Keeping Workers Safe in Extreme Heat
Today marks the first day of summer and, not coincidentally, its 90 degrees or above in much of the country right now. Depending on the industry, business owners and facility managers may have to pay special attention to comfort cooling to keep employees safe and protect against the effects of heat stress. There are varying levels of heat stress and the symptoms could range from cramps all of the way to death. Here are several conditions caused by heat stress that you and your employees will certainly want to be aware of in order to reduce risk:
Heat Stroke: This is the most dangerous condition caused by heat stress. This occurs when the body reaches temperatures above 104⁰F, and it is very important to seek medical attention immediately if symptoms of heat stroke are present. The most common signs of heat stroke include loss of consciousness, mental confusion, and seizures. Your body might stop sweating as well. It is possible to die from heat stroke, so it shouldn’t be taken lightly.
Heat Exhaustion: Below heath stroke on the severity list is heat exhaustion. If a worker is experiencing symptoms of heat exhaustion, he or she may have a body temperature that is approaching 104⁰F, so it is possible that heat exhaustion could potentially turn into heat stroke if the condition isn’t managed. Heat exhaustion is characterized by nausea, heavy sweating, thirst, irritability, slight mental confusion, weakness, and dizziness.
Heat Cramps: This is a very common condition caused by the loss of key electrolytes and fluids through heavy sweating. You might notice that athletes typically take a sports drink that includes some combination of electrolytes and carbohydrates to replace those that are sweated out. They do this to prevent heat cramps so their performance isn’t affected.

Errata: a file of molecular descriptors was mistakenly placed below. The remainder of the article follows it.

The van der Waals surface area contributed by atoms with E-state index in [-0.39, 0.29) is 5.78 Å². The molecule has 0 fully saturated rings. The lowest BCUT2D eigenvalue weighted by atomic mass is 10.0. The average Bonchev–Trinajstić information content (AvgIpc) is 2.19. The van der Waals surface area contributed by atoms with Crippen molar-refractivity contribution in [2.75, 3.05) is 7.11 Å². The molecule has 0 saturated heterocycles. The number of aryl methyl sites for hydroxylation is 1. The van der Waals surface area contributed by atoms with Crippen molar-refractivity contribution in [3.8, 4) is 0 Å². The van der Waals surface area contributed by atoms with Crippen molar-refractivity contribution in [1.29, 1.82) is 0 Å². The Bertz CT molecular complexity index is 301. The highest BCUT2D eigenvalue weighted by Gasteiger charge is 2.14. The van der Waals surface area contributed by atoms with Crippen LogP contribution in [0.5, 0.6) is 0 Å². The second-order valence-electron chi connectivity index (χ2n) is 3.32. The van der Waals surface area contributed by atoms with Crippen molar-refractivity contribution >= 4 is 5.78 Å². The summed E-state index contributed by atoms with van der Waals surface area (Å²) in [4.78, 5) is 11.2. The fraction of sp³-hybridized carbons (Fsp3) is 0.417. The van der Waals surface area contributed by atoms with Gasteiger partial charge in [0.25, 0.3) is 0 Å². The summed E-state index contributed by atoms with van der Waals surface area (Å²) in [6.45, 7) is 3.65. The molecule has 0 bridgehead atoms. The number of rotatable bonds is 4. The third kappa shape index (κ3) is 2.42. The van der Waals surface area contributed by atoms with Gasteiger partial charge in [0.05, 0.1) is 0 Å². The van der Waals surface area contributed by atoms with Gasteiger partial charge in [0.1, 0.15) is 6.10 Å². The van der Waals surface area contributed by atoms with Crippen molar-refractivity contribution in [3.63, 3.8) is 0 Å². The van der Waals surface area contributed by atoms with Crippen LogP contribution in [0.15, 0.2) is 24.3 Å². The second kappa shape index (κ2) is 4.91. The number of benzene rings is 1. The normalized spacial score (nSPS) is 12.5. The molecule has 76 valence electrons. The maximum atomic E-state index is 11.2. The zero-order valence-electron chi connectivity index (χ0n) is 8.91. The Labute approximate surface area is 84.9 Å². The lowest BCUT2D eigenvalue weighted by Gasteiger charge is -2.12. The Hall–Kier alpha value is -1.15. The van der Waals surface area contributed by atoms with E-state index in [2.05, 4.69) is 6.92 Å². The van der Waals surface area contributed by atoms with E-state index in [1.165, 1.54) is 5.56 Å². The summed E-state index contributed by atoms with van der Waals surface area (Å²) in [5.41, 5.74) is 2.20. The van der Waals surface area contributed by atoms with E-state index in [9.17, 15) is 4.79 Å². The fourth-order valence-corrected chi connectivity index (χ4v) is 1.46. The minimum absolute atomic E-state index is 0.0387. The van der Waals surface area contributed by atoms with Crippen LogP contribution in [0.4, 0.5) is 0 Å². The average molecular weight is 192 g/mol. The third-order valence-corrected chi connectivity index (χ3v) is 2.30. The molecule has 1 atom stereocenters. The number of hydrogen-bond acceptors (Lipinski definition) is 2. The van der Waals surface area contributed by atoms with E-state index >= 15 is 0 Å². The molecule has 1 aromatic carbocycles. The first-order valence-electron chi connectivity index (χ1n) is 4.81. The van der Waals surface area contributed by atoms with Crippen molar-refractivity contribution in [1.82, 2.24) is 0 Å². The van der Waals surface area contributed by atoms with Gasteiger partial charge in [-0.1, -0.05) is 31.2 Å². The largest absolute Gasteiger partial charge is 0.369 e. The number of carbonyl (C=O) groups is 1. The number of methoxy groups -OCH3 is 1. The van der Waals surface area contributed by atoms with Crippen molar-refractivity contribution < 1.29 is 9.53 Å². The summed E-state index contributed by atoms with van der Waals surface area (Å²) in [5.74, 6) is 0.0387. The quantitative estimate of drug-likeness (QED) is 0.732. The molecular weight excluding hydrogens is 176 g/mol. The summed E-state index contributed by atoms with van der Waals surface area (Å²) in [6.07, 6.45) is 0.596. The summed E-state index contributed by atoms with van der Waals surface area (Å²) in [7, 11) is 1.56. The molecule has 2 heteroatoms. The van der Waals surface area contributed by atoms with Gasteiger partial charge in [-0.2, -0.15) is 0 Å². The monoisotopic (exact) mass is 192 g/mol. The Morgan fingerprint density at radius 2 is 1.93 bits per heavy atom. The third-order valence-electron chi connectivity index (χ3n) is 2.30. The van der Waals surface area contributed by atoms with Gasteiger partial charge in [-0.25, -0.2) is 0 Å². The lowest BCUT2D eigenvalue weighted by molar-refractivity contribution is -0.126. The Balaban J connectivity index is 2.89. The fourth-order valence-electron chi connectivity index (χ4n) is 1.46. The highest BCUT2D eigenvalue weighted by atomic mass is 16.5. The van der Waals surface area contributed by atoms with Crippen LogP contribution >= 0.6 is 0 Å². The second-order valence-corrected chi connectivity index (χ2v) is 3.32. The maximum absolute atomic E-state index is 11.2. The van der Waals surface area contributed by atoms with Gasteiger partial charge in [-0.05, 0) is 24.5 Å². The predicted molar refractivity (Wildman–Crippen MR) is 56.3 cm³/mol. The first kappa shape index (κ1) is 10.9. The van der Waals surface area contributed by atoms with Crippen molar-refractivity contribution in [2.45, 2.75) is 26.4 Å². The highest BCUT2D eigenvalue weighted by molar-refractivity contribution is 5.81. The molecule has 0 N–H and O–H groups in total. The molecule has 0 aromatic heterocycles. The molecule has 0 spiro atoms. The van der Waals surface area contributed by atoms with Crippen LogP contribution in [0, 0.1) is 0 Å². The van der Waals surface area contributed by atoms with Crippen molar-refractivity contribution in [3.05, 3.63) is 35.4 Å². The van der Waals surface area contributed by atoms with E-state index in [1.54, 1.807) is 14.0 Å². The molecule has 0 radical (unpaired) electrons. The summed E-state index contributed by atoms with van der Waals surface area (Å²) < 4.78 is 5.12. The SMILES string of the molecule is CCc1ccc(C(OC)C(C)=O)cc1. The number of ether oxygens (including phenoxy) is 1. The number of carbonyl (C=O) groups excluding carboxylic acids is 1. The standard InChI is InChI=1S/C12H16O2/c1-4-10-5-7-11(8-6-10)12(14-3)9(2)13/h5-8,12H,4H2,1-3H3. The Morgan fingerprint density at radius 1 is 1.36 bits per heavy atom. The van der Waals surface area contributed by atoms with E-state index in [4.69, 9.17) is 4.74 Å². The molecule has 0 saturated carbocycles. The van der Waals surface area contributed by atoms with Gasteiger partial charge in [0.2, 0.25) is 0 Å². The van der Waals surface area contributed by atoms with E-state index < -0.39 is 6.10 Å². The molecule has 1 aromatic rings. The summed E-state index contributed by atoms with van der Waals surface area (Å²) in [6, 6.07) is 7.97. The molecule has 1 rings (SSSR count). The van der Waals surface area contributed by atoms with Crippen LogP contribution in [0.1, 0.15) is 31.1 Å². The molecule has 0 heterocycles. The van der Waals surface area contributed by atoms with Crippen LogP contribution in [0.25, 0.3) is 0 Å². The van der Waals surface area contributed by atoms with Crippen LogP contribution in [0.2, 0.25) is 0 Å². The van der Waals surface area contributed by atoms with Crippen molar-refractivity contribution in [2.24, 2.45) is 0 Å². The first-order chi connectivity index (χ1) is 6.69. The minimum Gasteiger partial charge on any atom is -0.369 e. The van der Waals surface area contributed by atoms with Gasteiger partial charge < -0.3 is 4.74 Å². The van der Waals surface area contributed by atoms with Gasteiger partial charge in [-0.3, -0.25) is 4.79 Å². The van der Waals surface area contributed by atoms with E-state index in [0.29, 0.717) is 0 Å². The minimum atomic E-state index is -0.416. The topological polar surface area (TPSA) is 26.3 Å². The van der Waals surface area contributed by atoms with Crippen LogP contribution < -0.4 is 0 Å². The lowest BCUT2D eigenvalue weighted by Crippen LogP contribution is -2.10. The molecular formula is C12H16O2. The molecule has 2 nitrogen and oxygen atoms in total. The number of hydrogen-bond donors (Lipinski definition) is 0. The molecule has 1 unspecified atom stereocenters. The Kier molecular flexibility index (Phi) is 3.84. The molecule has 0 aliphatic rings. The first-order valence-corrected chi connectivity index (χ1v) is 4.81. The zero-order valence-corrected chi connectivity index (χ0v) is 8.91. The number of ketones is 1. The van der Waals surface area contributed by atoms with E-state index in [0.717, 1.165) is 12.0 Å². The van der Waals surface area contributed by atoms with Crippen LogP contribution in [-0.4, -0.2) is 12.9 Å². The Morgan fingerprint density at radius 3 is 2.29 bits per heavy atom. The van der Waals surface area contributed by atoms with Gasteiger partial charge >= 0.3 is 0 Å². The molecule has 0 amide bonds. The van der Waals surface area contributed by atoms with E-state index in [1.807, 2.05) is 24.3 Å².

Heat Rash: Finally, the last and most common condition caused by the heat is something called heat rash. If you have ever experienced blisters on your neck or chest, you may have had heat rash. Heat rash is caused by heavy sweating from the heat. It is not life-threatening, but it could be painful so it should be avoided whenever possible.
How to Protect against the Effects of Heat
Luckily, there are some very simple ways to prevent heat stress. First and foremost, always have cooling equipment available to control temperature. If the system is over capacity or needs to be repaired, be sure to have temporary equipment to manage the load. For example, renting spot coolers could be a good idea to bring direct cooling relief to workers on a particularly hot day.
Another easy way to prevent heat stress is to be smart with scheduling. Schedule strenuous work on parts of the day when it may not be as hot, such as the early morning or evening. Make sure employees take frequent breaks so they don’t overly exert themselves. Finally, have water always on-hand, cool compresses to decrease body temperature, and other items that could prevent heat stress. And if someone is experiencing the symptoms outlined above, remove them from the heat immediately and seek medical attention if necessary.